With reference to FIG. 6, a parallel comparison type A/D converter according to another embodiment of the present invention will be described. Portions or circuits corresponding to those in FIG. 1 or FIG. 4 are indicated by similar reference numerals for those in FIG. 1 or 4.
In this embodiment, a position detecting circuit 50" comprises a first logic circuit consisting of invert gates 402'-472' and a second logic circuit consisting of NOR gates 401'-471'. It will be appreciated that the converter of FIG. 6 differs from that of FIG. 4 only in that the circuitry of position detector 50" is the inverse logic equivalent of the circuitry of position detector 50'. Whereas in detector 50' (FIG. 4) an AND gate (431) receives direct inputs from the comparison circuit (33) of the same order, and from the comparison circuit (34) which succeeds it by one in the order, and receives an inverted input from the comparison circuit (32) which precedes it by one in the order, in detector 50" (FIG. 6) a NOR gate (431') receives inverted inputs from the comparison circuit (33) of the same order and from the comparison circuit (34) which succeeds it by one in the order, and receives a direct input from the comparison circuit (32) which precedes it by one in the order.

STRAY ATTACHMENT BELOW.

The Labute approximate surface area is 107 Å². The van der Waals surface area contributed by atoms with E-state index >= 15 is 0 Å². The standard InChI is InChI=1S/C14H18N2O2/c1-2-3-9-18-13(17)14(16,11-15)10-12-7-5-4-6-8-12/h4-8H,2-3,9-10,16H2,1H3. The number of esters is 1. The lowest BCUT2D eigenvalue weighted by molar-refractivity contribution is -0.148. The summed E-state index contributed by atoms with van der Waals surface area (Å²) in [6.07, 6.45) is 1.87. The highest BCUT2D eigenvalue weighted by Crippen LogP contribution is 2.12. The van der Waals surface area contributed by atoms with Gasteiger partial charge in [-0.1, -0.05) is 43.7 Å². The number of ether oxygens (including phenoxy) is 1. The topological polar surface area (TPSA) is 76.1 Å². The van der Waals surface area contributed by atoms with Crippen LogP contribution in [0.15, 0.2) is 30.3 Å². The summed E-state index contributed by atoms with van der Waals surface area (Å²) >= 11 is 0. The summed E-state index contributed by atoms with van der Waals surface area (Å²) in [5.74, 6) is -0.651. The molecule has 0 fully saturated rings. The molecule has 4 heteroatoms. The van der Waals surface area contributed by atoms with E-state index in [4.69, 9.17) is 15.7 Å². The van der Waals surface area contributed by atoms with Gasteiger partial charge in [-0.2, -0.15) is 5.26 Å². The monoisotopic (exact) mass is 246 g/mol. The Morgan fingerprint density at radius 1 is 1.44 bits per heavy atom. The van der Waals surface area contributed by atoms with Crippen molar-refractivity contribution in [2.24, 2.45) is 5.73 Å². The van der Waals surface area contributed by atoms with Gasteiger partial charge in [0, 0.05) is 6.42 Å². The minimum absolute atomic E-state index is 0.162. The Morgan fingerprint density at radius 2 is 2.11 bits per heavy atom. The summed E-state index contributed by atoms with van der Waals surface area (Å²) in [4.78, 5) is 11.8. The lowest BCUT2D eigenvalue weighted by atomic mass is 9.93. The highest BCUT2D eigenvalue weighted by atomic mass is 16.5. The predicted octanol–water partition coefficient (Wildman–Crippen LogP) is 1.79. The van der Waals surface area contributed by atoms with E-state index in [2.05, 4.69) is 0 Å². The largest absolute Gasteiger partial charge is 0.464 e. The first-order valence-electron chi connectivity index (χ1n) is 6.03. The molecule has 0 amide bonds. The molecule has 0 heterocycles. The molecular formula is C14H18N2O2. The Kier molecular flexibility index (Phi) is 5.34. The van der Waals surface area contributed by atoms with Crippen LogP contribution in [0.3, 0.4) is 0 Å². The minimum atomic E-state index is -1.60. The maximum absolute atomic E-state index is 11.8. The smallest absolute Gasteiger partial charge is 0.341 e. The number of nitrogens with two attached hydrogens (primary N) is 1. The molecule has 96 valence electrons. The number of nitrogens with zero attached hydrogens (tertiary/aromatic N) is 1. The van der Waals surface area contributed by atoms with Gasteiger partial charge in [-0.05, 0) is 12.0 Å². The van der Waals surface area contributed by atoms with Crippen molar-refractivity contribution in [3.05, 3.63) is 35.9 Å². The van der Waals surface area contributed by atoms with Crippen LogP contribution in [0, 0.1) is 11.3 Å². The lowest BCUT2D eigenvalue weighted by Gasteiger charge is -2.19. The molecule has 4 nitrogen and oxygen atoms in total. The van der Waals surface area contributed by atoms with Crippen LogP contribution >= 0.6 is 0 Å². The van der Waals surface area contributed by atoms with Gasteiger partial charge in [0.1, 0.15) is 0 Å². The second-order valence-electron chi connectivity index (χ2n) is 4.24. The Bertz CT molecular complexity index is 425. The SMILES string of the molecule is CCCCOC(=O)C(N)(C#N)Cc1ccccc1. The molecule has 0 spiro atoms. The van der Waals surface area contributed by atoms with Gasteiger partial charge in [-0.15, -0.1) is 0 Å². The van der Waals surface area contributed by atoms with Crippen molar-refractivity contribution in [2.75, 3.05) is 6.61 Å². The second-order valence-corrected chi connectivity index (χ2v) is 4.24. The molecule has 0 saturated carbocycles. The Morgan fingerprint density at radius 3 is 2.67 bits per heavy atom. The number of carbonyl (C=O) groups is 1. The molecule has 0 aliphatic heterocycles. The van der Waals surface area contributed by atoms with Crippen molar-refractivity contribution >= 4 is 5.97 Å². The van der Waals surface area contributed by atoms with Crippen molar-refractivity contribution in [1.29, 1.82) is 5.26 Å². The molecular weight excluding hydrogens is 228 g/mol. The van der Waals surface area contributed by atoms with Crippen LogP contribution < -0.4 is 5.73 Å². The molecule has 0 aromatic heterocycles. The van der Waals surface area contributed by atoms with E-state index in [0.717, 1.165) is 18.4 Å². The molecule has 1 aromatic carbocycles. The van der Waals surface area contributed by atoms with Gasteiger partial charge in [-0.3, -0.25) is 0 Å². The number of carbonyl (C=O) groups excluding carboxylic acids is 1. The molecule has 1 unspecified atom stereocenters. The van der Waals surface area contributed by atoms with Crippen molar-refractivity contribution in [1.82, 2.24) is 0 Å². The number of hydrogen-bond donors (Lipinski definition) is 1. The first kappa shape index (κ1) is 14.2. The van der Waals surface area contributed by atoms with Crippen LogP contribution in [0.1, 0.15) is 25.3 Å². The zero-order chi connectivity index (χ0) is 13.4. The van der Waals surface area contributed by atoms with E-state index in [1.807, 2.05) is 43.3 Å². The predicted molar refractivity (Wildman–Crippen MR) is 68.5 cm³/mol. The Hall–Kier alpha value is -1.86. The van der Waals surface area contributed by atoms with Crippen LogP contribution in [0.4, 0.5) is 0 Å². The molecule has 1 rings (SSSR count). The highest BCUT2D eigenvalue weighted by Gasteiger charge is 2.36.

An input threshold value of logic input gates 401', 411', 421', 431', 441', 451', 461' and 471' is set relatively higher than that of the inverters 402', 412', 432', 442', 452', 462' and 472', thereby to intentionally make these two threshold values different, so that, when an output from a comparator has an intermediate level, an output from the position-detecting logic circuit 50" can be doubly selected by a first code converter 151.
In the present invention, a method of adjusting the threshold value of a logic gate to a desired value is not limited. Many known methods for adjusting the threshold value of logic circuits are applicable to achieve the present invention. A typical method will be explained below.
An input threshold value VT for a logic gate can generally be varied with a combination of a gate length (L) and a gate width (W) of a MOS transistor, which constitutes the logic gate. Let LL and WL be the gate length and a gate width, respectively, of a transistor operating as a load, and LD and WD be the gate length and a gate width, respectively, of a transistor operating as a driver. Then, an effective input threshold value VTeff for the logic gate can be expressed by the following formula.